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Radar Engineers Aid Largest National Tornado Study

As part of the most ambitious study ever launched to find out how tornadoes form and how to predict them more accurately, engineers from the Microwave Remote Sensing Laboratory are deploying mobile Doppler radar systems, one of which offers the highest spatial resolution ever, to the Great Plains.

As part of the largest, most ambitious attempt ever launched to figure out how tornadoes form and how to predict them more accurately, engineers from the University of Massachusetts Amherst this week are readying two special mobile Doppler radar systems for deployment to the Great Plains.

The national project known as Verification of the Origins of Rotation in Tornadoes Experiment 2, or VORTEX2, will enlist more than 50 scientists and 10 mobile radars to sample the wind, temperature and moisture environments in tornado-spawning storms in greater detail than before. One of the UMass Amherst units brings the highest spatial resolution of any mobile Doppler radar in the nation to address the study goals.

From early May to mid-June when these severe storms are most common, the $11.9 million project will look at events that have long been hidden behind rain and hail within supercell thunderstorms. With other specialists converging on one of the nation’s “tornado alleys,” the UMass Amherst group will use truck-mounted Doppler radars they’ve developed to “see” inside the violent storms at ground level, offering one of the most precise radars ever used for tornado detection, far more precise than those mounted on high towers or on satellites.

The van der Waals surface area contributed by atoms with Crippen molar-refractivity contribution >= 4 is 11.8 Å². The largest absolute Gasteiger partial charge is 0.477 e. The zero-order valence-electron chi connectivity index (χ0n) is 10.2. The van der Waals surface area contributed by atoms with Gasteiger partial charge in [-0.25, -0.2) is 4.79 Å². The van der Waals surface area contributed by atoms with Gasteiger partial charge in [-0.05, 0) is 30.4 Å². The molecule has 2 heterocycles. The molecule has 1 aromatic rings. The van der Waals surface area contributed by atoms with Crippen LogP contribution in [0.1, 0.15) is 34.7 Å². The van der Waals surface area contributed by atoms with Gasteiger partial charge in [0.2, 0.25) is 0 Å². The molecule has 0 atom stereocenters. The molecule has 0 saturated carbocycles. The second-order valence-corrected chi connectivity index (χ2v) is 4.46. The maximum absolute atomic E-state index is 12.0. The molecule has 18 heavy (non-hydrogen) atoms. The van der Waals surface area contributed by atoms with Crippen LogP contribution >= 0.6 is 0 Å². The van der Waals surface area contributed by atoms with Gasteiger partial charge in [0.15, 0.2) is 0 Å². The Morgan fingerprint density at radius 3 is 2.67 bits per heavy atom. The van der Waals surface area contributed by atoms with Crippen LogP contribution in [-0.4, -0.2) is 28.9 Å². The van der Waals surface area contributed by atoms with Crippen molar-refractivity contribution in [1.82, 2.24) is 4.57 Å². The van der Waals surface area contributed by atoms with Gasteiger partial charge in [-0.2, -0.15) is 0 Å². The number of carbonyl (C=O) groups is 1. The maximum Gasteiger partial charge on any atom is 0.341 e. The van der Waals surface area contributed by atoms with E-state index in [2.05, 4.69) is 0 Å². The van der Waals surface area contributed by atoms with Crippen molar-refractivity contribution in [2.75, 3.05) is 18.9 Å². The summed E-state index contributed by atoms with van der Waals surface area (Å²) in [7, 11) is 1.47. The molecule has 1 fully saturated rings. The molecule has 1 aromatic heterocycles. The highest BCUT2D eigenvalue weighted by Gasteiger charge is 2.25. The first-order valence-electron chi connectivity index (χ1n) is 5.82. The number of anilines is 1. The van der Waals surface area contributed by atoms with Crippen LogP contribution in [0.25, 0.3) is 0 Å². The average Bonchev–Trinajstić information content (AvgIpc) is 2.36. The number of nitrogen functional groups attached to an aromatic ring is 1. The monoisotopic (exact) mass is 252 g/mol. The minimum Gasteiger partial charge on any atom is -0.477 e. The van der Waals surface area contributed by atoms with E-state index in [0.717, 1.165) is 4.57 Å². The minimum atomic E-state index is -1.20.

Electrical and computer engineering professor Stephen Frasier, director of the Microwave Remote Sensing Laboratory (MIRSL), leads the group of research engineer Pei-Sang Tsai and two graduate students taking part this spring. With any luck, they’ll capture data from a handful of actual tornadoes as they form, to help meteorologists understand tornado origin, structure and evolution. Another overall VORTEX2 goal is to build a complete observation network around and under a supercell storm.

It has been only in the past 15 years that results from the first VORTEX study in 1994-1995 allowed scientists to document the entire life-cycle of a tornado for the first time in history, according to the National Oceanic and Atmospheric Administration (NOAA). An important finding from that original experiment, according to an NSF program director, is that the factors responsible for causing tornadoes happen on smaller time and space scales than scientists had thought.

An exciting aspect of VORTEX2 is that to work most effectively some of the radars including one of the UMass Amherst rigs must be deployed quite close, within a mile or two, of tornadoes embedded in monster storms that can be 50 miles wide. Peril is reduced by approaching storms from the side, says Tsai, and overall “it’s not that dangerous because we know when to run. We keep the engine running in case the storm suddenly turns toward us,” she adds.